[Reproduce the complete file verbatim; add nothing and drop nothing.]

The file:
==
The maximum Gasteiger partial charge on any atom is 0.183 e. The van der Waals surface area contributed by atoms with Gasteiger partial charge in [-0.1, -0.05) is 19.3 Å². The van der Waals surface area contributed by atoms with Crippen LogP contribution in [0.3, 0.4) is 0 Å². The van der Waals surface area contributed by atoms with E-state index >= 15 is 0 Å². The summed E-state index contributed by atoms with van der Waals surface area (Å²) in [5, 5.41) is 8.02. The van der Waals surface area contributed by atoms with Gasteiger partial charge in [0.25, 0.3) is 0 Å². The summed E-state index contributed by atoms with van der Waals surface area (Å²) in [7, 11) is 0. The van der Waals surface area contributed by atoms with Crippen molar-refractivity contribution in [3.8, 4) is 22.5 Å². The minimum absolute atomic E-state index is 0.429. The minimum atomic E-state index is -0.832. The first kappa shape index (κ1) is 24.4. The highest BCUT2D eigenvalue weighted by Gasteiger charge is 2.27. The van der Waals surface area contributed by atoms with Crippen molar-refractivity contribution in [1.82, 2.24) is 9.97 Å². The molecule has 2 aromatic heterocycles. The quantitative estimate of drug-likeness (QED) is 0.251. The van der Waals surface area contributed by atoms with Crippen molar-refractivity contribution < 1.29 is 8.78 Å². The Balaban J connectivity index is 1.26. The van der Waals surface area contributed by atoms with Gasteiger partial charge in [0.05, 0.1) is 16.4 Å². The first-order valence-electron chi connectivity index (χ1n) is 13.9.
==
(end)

The maximum Gasteiger partial charge on any atom is 0.183 e. The van der Waals surface area contributed by atoms with Gasteiger partial charge in [-0.1, -0.05) is 19.3 Å². The van der Waals surface area contributed by atoms with Crippen LogP contribution in [0.3, 0.4) is 0 Å². The van der Waals surface area contributed by atoms with E-state index >= 15 is 0 Å². The summed E-state index contributed by atoms with van der Waals surface area (Å²) in [5, 5.41) is 8.02. The van der Waals surface area contributed by atoms with Gasteiger partial charge in [0.25, 0.3) is 0 Å². The summed E-state index contributed by atoms with van der Waals surface area (Å²) in [7, 11) is 0. The van der Waals surface area contributed by atoms with Crippen molar-refractivity contribution in [3.8, 4) is 22.5 Å². The minimum absolute atomic E-state index is 0.429. The minimum atomic E-state index is -0.832. The first kappa shape index (κ1) is 24.4. The highest BCUT2D eigenvalue weighted by Gasteiger charge is 2.27. The van der Waals surface area contributed by atoms with Crippen molar-refractivity contribution in [1.82, 2.24) is 9.97 Å². The molecule has 2 aromatic heterocycles. The quantitative estimate of drug-likeness (QED) is 0.251. The van der Waals surface area contributed by atoms with Crippen molar-refractivity contribution < 1.29 is 8.78 Å². The Balaban J connectivity index is 1.26. The van der Waals surface area contributed by atoms with Gasteiger partial charge in [0.05, 0.1) is 16.4 Å². The first-order valence-electron chi connectivity index (χ1n) is 13.9.